Rockefeller Center Direct Line - Winter 2013

During the December break, I had the opportunity to speak to the Dartmouth Club of Utah about interesting developments both at Dartmouth and in the world of public policy.  With the fiscal cliff looming, the topic of budget policy was on everyone’s mind.  (See this recent Faculty Forum and Op-Ed for my views on the underlying issues.)  During our discussion, I made the suggestion that, in the future, if we want our public policy done sensibly, we should favor its devolution to the States from the Federal government.  The reaction to my suggestion was decidedly mixed – the Beehive State is known, for example, for spending the least amount per pupil in its public schools, and is ranked at about the middle of the fifty states.  Many of the alumni in attendance that evening were working or had worked in the public and non-profit sectors on issues that, like education, benefit from an attentive government presence.

The rationale behind my suggestion is simply that most state government policies have to be done in an environment that is closer to budget balance than at the federal level.  The inability to run perennial budget deficits to pay for current expenditures requires policy makers at the state and local level to be mindful of the tradeoffs of costs and benefits inherent in their policies.  (The most glaring exception to this pattern – the underfunding of public sector pensions – proves the rule that binding constraints are needed.)  The contrary reaction of some members of my audience was an acknowledgement that their advocacy for specific causes might go further in an environment in which budgets were not as tight. 

The way the fiscal cliff played out – with a Democratic president making permanent almost all of the elements of a prior Republican president’s fiscal irresponsibility – only serves to reinforce the point that the Federal government is not up to its current challenges. It is a disservice to future generations to conduct policy as if perennial deficits are an option, and as educators, we at the Rockefeller Center try to show our students examples of how policy gets made when the generations that reap the benefits of a policy must also pay its costs.  We do this in the curriculum specifically with courses focused on policy making at the state and local levels.  The lessons continue in the Policy Research Shop, a unique opportunity for Rockefeller Center students to work in groups to produce, disseminate, and defend non-partisan research on issues that are under consideration in New Hampshire and Vermont.  And students who want to apply what they have learned on campus in the real world of policy making can secure internship funding to work in the public or non-profit sectors at all levels of government.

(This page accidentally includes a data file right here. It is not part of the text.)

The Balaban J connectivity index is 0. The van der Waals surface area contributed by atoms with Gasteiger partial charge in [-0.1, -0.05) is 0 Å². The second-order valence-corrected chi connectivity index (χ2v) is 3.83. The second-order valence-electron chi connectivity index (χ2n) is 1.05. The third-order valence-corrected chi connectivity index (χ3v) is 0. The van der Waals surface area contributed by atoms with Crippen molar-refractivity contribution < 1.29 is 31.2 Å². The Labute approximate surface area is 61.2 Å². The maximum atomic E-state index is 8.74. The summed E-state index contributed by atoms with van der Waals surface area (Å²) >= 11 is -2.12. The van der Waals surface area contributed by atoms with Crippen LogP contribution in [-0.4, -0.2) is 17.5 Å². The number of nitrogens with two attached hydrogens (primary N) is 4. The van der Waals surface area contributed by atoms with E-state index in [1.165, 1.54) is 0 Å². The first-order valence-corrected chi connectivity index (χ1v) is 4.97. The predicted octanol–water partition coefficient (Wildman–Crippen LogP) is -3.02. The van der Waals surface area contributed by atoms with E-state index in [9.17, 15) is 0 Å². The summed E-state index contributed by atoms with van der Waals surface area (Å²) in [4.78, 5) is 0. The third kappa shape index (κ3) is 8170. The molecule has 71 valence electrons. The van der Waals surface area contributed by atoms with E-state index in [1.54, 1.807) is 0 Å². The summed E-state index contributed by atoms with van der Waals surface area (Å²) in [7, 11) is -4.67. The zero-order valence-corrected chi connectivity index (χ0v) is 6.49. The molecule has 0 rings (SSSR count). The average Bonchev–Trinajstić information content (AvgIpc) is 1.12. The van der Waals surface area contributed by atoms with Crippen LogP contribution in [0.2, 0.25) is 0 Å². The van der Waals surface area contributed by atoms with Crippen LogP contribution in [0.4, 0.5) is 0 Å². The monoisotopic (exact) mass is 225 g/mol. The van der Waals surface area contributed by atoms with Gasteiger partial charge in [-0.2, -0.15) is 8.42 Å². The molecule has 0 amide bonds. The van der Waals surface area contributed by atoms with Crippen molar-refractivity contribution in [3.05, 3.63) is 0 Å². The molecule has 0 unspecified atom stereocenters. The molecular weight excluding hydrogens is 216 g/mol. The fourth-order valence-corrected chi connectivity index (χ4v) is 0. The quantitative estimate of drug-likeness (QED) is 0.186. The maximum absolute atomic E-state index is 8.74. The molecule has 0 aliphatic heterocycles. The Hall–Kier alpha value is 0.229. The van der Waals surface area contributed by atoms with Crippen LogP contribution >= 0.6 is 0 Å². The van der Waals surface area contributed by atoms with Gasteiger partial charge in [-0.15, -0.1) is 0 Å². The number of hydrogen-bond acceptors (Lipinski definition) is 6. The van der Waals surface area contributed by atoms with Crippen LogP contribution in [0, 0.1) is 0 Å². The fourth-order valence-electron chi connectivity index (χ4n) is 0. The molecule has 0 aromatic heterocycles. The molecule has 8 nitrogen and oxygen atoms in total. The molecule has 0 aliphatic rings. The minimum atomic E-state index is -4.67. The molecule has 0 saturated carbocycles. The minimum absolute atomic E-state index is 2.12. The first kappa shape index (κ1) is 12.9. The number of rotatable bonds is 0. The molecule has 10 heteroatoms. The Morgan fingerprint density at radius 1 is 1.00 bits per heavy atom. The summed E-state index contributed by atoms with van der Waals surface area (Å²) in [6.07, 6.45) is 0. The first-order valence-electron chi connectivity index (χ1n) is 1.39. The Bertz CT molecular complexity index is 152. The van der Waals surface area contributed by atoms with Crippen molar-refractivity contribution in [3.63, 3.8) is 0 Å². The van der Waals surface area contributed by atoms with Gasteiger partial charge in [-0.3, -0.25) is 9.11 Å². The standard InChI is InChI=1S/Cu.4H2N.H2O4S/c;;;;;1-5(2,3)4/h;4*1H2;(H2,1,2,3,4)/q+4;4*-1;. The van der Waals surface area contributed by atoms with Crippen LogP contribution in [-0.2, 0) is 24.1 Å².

This winter, we are very excited to use the inaugural Perkins Bass Distinguished Visitorship to bring to campus former New Hampshire Governor John Lynch.  Over four consecutive terms, Governor Lynch led the state government through good economies and bad, always working to balance costs and benefits of public policy to promote better outcomes.  He will bring his insights and experiences to the whole Dartmouth community through public lectures and to our students and faculty in particular through class visits and meetings with student groups.  Our hope is that by connecting our students with distinguished visitors who have wrestled with policy challenges directly, we will educate, train, and inspire the next generation of public policy leaders.

Andrew A. Samwick is the Director of the Nelson A. Rockefeller Center for Public Policy and the Social Sciences, the Sandra L. and Arthur L. Irving '72a, P'10 Professor of Economics at Dartmouth College, and a research associate of the National Bureau of Economic Research. In 2003 and 2004, he served as chief economist on the staff of the President’s Council of Economic Advisers.
Since joining the Dartmouth faculty in 1994, his scholarly work has covered a range of topics, including pensions, saving, taxation, portfolio choice, and executive compensation. Professor Samwick has been published in American Economic Review, Journal of Political Economy, Journal of Finance, Journal of Public Economics, and a number of specialized journals and conference volumes. He graduated summa cum laude with a degree in economics from Harvard College and received his Ph.D. in economics from the Massachusetts Institute of Technology. He blogs about economics, politics, and current events.